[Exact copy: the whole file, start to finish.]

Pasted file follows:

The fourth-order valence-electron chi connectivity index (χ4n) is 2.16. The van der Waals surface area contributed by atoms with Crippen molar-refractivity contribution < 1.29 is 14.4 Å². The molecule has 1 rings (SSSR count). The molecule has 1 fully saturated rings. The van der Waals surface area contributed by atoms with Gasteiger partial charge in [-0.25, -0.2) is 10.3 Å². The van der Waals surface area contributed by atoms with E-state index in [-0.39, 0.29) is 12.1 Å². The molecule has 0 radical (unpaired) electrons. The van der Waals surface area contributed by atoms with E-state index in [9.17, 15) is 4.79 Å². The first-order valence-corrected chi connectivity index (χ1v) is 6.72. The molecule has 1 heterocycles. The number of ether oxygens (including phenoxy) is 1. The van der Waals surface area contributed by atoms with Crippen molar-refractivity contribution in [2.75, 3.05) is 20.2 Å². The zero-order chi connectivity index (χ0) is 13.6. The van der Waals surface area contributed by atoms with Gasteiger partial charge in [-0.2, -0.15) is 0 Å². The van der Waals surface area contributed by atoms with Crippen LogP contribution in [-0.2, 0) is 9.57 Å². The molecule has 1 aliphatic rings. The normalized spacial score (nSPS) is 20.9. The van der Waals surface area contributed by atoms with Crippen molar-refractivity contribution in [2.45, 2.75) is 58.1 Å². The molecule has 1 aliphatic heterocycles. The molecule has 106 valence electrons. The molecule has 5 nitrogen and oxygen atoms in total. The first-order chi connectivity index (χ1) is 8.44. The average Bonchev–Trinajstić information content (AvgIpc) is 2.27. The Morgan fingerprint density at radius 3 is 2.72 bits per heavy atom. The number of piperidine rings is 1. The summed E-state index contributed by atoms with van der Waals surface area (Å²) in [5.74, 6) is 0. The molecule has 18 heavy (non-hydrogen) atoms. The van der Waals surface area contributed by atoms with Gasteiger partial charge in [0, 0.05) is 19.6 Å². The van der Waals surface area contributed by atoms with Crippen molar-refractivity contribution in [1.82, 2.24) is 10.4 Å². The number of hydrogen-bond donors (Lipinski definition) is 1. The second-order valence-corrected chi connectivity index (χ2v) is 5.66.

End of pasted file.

The fourth-order valence-electron chi connectivity index (χ4n) is 2.16. The van der Waals surface area contributed by atoms with Crippen molar-refractivity contribution < 1.29 is 14.4 Å². The molecule has 1 rings (SSSR count). The molecule has 1 fully saturated rings. The van der Waals surface area contributed by atoms with Gasteiger partial charge in [-0.25, -0.2) is 10.3 Å². The van der Waals surface area contributed by atoms with E-state index in [-0.39, 0.29) is 12.1 Å². The molecule has 0 radical (unpaired) electrons. The van der Waals surface area contributed by atoms with E-state index in [9.17, 15) is 4.79 Å². The first-order valence-corrected chi connectivity index (χ1v) is 6.72. The molecule has 1 heterocycles. The number of ether oxygens (including phenoxy) is 1. The van der Waals surface area contributed by atoms with Crippen molar-refractivity contribution in [2.75, 3.05) is 20.2 Å². The zero-order chi connectivity index (χ0) is 13.6. The van der Waals surface area contributed by atoms with Gasteiger partial charge in [-0.2, -0.15) is 0 Å². The van der Waals surface area contributed by atoms with Crippen LogP contribution in [-0.2, 0) is 9.57 Å². The molecule has 1 aliphatic rings. The normalized spacial score (nSPS) is 20.9. The van der Waals surface area contributed by atoms with Crippen molar-refractivity contribution in [2.45, 2.75) is 58.1 Å². The molecule has 1 aliphatic heterocycles. The molecule has 106 valence electrons. The molecule has 5 nitrogen and oxygen atoms in total. The first-order chi connectivity index (χ1) is 8.44. The average Bonchev–Trinajstić information content (AvgIpc) is 2.27. The Morgan fingerprint density at radius 3 is 2.72 bits per heavy atom. The number of piperidine rings is 1. The summed E-state index contributed by atoms with van der Waals surface area (Å²) in [5.74, 6) is 0. The molecule has 18 heavy (non-hydrogen) atoms. The van der Waals surface area contributed by atoms with Gasteiger partial charge in [0, 0.05) is 19.6 Å². The van der Waals surface area contributed by atoms with Crippen molar-refractivity contribution in [1.82, 2.24) is 10.4 Å². The number of hydrogen-bond donors (Lipinski definition) is 1. The second-order valence-corrected chi connectivity index (χ2v) is 5.66.